In Conversation

Chase your dreams now: 4 questions with Matilda Ho

Cartier and TED believe in the power of bold ideas to empower local initiatives to have global impact. To celebrate Cartier’s dedication to launching the ideas of female entrepreneurs into concrete change, TED has curated a special session of talks around the theme “Bold Alchemy” for the Cartier Women’s Initiative Awards, featuring a selection of favorite TED speakers.

Leading up to the session, TED talked with entrepreneur, investor and TED Fellow Matilda Ho about what inspires her work to bring local, organically grown food to families that need it.

TED: Tell us who you are.
Matilda Ho: I am a serial food entrepreneur and investor in China, driving to create more sustainable food systems by combining profit and purpose. I founded Bits x Bites, China’s first food-tech startup acceleration platform and venture capital fund, which invests in entrepreneurs tackling global food system challenges. Before then, I founded Yimishiji, one of China’s first online farmers markets, which has engineered food education and transparency into the entire supply chain and customer experience.

TED: What’s a bold move you’ve made in your career?
MH: In the early stages of Yimishiji, the online farmers market I founded, we had a hard time finding qualified Chinese produce that would pass our pesticide-free and chemical-free standards. We were at risk of not having enough products to list on our platform. When some team members lobbied to reduce the required standards, I decided we should keep looking until we have met every farmer in China. Articulating your mission is one thing. How do you translate a vision into day-to-day operations? How do you hold fast to your values and energize your team when the going gets tough? These are all challenges I frequently discuss with other founders we work with.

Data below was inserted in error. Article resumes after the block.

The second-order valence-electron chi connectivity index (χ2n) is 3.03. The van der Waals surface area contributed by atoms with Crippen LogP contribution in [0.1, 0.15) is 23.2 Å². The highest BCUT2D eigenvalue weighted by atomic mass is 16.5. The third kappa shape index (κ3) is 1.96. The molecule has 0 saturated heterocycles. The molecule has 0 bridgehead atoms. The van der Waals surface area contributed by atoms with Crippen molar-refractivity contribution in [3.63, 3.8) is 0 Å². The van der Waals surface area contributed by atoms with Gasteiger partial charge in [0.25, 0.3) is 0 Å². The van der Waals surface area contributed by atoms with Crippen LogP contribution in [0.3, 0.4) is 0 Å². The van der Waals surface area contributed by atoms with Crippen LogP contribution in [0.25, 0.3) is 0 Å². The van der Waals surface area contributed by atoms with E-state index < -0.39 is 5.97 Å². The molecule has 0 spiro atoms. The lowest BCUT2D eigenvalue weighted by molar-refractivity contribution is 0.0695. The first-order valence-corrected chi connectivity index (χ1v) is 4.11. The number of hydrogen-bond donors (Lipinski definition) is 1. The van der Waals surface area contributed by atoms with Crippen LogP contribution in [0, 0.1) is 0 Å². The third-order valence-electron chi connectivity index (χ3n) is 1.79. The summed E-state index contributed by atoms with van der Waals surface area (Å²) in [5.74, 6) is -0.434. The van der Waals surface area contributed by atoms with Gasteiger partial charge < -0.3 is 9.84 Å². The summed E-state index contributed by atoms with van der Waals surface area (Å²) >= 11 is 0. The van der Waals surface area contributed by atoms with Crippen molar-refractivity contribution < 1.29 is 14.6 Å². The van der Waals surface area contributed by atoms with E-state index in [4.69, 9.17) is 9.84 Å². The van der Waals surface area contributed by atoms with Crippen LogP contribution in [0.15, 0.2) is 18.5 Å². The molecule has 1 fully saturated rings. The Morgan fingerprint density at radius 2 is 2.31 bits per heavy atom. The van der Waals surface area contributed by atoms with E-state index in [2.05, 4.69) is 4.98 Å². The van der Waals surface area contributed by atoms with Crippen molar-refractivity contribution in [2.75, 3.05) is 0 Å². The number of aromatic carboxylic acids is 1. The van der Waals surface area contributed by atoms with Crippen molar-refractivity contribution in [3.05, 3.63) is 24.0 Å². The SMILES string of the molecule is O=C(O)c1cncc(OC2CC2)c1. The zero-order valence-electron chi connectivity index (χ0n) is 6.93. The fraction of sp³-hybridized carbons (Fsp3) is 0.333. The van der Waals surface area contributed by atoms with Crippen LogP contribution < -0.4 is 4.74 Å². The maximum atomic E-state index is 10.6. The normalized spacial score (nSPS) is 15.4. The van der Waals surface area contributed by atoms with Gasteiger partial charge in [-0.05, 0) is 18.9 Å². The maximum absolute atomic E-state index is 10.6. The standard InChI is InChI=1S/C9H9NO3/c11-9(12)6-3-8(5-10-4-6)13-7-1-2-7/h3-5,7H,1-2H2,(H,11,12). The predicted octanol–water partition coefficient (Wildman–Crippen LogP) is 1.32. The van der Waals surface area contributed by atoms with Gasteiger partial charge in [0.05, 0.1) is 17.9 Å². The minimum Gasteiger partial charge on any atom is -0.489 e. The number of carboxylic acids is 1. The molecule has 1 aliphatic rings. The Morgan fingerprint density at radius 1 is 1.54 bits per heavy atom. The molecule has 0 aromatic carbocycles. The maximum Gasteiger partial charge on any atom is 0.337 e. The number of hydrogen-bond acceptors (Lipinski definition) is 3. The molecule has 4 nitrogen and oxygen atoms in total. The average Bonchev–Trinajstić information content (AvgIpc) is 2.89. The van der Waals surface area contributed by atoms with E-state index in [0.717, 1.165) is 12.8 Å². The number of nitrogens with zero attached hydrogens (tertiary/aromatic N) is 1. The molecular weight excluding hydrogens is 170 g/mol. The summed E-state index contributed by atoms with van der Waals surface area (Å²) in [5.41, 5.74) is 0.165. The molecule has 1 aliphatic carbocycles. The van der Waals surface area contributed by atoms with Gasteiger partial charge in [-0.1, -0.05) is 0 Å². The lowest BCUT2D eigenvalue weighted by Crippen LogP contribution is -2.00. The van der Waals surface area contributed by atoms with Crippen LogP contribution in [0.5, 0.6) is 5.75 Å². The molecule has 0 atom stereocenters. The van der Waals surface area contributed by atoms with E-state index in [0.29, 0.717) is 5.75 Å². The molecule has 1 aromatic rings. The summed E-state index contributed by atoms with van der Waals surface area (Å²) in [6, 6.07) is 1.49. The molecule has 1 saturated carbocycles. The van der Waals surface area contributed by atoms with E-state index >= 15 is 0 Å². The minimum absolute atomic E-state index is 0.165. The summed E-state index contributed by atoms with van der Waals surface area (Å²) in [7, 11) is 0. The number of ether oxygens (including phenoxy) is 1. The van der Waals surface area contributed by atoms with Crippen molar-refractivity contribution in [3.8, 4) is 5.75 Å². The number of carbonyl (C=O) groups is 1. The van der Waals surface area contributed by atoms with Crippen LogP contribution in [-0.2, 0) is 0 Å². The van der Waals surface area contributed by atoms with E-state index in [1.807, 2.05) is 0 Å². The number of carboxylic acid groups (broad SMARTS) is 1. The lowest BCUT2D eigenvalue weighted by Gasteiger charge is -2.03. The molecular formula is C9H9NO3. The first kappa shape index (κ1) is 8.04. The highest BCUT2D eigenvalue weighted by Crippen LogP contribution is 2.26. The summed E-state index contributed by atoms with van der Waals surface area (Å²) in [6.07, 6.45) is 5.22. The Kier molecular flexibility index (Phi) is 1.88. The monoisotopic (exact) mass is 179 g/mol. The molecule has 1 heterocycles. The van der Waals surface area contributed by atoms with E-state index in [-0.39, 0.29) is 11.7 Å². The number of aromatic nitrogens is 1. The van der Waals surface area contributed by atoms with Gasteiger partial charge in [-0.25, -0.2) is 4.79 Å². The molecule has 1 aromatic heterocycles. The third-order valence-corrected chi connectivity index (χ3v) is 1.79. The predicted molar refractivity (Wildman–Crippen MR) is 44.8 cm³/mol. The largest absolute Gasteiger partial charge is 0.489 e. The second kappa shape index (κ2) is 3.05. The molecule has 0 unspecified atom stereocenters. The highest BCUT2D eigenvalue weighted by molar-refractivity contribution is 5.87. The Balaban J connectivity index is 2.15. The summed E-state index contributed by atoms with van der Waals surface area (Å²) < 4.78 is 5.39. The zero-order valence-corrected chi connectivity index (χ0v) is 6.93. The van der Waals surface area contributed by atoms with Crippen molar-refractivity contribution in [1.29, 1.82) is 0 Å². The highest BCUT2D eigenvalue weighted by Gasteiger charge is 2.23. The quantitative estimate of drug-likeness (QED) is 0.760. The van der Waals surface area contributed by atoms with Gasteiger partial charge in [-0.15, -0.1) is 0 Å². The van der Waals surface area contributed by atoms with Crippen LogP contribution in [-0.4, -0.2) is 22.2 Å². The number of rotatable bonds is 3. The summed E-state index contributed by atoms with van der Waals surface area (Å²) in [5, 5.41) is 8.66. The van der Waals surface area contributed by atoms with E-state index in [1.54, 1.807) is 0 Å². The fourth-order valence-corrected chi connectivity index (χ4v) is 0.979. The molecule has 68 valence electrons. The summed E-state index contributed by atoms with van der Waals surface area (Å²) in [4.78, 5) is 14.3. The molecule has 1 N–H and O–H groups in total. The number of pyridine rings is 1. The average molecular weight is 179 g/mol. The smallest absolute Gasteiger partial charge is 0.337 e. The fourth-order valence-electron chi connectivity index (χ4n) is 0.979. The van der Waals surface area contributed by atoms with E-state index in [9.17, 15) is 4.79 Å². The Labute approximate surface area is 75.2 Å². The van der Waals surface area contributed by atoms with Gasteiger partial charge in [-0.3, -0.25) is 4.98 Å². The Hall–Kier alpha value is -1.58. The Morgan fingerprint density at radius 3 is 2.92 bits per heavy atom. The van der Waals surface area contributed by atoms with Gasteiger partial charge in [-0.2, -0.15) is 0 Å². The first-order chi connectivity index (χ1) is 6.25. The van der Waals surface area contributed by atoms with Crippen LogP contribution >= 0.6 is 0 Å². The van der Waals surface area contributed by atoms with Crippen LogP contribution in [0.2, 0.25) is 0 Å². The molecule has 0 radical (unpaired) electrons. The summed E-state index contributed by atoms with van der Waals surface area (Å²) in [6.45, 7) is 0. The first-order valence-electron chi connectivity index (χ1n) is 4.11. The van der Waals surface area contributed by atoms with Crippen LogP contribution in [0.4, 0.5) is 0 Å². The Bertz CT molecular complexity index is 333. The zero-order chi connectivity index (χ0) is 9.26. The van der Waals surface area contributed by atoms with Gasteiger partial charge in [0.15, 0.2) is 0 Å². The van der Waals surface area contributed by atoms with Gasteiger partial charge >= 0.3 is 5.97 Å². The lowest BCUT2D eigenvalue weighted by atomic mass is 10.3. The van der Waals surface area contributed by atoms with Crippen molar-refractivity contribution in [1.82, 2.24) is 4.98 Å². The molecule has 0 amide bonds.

TED: Tell us about a woman who inspires you.
MH: I have been fortunate to be surrounded by courageous and inspiring female role models throughout my career as a business consultant and later as an entrepreneur in the sustainable food movement. As these women rise through the ranks and quietly break ceilings in their own ways, they are not only setting great examples for others to follow but also promoting an inclusive work culture that rewards passionate hard work without gender as a barrier. Having seen their success, I feel empowered to take the same responsibility in my roles.

TED: If you could go back in time, what would you tell your 18-year-old self?
MH: Become an entrepreneur earlier! Nothing you can do will fully prepare you to become a great founder and CEO. Fail early. Learn from mistakes. Most success stories take years of commitment to materialize. Develop your mental toughness to be emotionally resilient.

The private TED session at Cartier takes place April 26 in Singapore. It will feature talks from a diverse range of global leaders, entrepreneurs and change-makers, exploring topics ranging from the changing global workforce to maternal health to data literacy, and it will include a performance from the only female double violinist in the world.